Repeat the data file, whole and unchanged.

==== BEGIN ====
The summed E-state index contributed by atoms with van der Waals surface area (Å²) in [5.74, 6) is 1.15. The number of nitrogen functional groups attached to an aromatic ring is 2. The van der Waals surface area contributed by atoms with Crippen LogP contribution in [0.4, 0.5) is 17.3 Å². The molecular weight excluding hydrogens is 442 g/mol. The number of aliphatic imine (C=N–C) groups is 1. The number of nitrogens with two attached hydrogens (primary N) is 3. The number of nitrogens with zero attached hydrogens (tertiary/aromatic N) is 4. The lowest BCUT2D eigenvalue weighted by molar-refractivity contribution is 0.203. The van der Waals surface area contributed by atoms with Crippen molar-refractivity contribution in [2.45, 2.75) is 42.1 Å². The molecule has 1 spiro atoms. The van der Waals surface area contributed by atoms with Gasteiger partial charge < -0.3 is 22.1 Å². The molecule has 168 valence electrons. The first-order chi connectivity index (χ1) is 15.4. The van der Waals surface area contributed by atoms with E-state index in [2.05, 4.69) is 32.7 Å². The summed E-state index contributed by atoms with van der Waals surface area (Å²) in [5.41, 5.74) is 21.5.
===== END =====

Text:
The summed E-state index contributed by atoms with van der Waals surface area (Å²) in [5.74, 6) is 1.15. The number of nitrogen functional groups attached to an aromatic ring is 2. The van der Waals surface area contributed by atoms with Crippen LogP contribution in [0.4, 0.5) is 17.3 Å². The molecular weight excluding hydrogens is 442 g/mol. The number of aliphatic imine (C=N–C) groups is 1. The number of nitrogens with two attached hydrogens (primary N) is 3. The number of nitrogens with zero attached hydrogens (tertiary/aromatic N) is 4. The lowest BCUT2D eigenvalue weighted by molar-refractivity contribution is 0.203. The van der Waals surface area contributed by atoms with Crippen molar-refractivity contribution in [2.45, 2.75) is 42.1 Å². The molecule has 1 spiro atoms. The van der Waals surface area contributed by atoms with Gasteiger partial charge < -0.3 is 22.1 Å². The molecule has 168 valence electrons. The first-order chi connectivity index (χ1) is 15.4. The van der Waals surface area contributed by atoms with E-state index in [2.05, 4.69) is 32.7 Å². The summed E-state index contributed by atoms with van der Waals surface area (Å²) in [5.41, 5.74) is 21.5.